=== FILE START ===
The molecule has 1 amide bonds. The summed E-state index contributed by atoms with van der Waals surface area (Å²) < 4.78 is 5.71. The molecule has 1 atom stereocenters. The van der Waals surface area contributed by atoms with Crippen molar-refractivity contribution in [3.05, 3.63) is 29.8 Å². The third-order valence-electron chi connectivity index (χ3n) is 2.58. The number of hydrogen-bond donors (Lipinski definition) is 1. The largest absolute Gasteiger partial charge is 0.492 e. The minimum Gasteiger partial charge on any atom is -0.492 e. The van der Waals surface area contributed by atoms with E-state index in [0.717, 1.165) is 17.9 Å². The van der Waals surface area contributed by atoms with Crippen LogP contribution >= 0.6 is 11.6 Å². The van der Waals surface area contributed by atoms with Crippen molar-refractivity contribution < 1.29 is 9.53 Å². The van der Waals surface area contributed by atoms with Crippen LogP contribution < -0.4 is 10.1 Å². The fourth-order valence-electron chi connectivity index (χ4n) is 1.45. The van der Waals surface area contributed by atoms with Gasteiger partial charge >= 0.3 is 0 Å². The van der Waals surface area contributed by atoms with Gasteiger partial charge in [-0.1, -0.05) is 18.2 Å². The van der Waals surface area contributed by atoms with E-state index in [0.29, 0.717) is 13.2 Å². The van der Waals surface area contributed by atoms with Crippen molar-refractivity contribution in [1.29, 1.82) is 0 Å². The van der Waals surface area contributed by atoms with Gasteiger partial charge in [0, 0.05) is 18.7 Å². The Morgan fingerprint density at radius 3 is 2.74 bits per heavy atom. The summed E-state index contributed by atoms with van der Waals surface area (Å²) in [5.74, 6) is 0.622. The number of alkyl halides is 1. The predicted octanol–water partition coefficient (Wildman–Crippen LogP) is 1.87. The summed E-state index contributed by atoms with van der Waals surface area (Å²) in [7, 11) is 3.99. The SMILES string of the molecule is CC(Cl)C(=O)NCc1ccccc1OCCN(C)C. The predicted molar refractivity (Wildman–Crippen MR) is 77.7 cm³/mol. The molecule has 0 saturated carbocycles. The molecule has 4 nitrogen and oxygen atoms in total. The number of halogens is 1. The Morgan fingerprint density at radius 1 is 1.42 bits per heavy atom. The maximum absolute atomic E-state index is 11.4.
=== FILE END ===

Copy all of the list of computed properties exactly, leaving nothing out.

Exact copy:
The molecule has 1 amide bonds. The summed E-state index contributed by atoms with van der Waals surface area (Å²) < 4.78 is 5.71. The molecule has 1 atom stereocenters. The van der Waals surface area contributed by atoms with Crippen molar-refractivity contribution in [3.05, 3.63) is 29.8 Å². The third-order valence-electron chi connectivity index (χ3n) is 2.58. The number of hydrogen-bond donors (Lipinski definition) is 1. The largest absolute Gasteiger partial charge is 0.492 e. The minimum Gasteiger partial charge on any atom is -0.492 e. The van der Waals surface area contributed by atoms with E-state index in [0.717, 1.165) is 17.9 Å². The van der Waals surface area contributed by atoms with Crippen LogP contribution >= 0.6 is 11.6 Å². The van der Waals surface area contributed by atoms with Crippen molar-refractivity contribution < 1.29 is 9.53 Å². The van der Waals surface area contributed by atoms with Crippen LogP contribution < -0.4 is 10.1 Å². The fourth-order valence-electron chi connectivity index (χ4n) is 1.45. The van der Waals surface area contributed by atoms with Gasteiger partial charge >= 0.3 is 0 Å². The van der Waals surface area contributed by atoms with Gasteiger partial charge in [-0.1, -0.05) is 18.2 Å². The van der Waals surface area contributed by atoms with E-state index in [0.29, 0.717) is 13.2 Å². The van der Waals surface area contributed by atoms with Crippen molar-refractivity contribution in [1.29, 1.82) is 0 Å². The van der Waals surface area contributed by atoms with Gasteiger partial charge in [0, 0.05) is 18.7 Å². The Morgan fingerprint density at radius 3 is 2.74 bits per heavy atom. The summed E-state index contributed by atoms with van der Waals surface area (Å²) in [5.74, 6) is 0.622. The number of alkyl halides is 1. The predicted octanol–water partition coefficient (Wildman–Crippen LogP) is 1.87. The summed E-state index contributed by atoms with van der Waals surface area (Å²) in [7, 11) is 3.99. The SMILES string of the molecule is CC(Cl)C(=O)NCc1ccccc1OCCN(C)C. The predicted molar refractivity (Wildman–Crippen MR) is 77.7 cm³/mol. The molecule has 0 saturated carbocycles. The molecule has 4 nitrogen and oxygen atoms in total. The number of halogens is 1. The Morgan fingerprint density at radius 1 is 1.42 bits per heavy atom. The maximum absolute atomic E-state index is 11.4.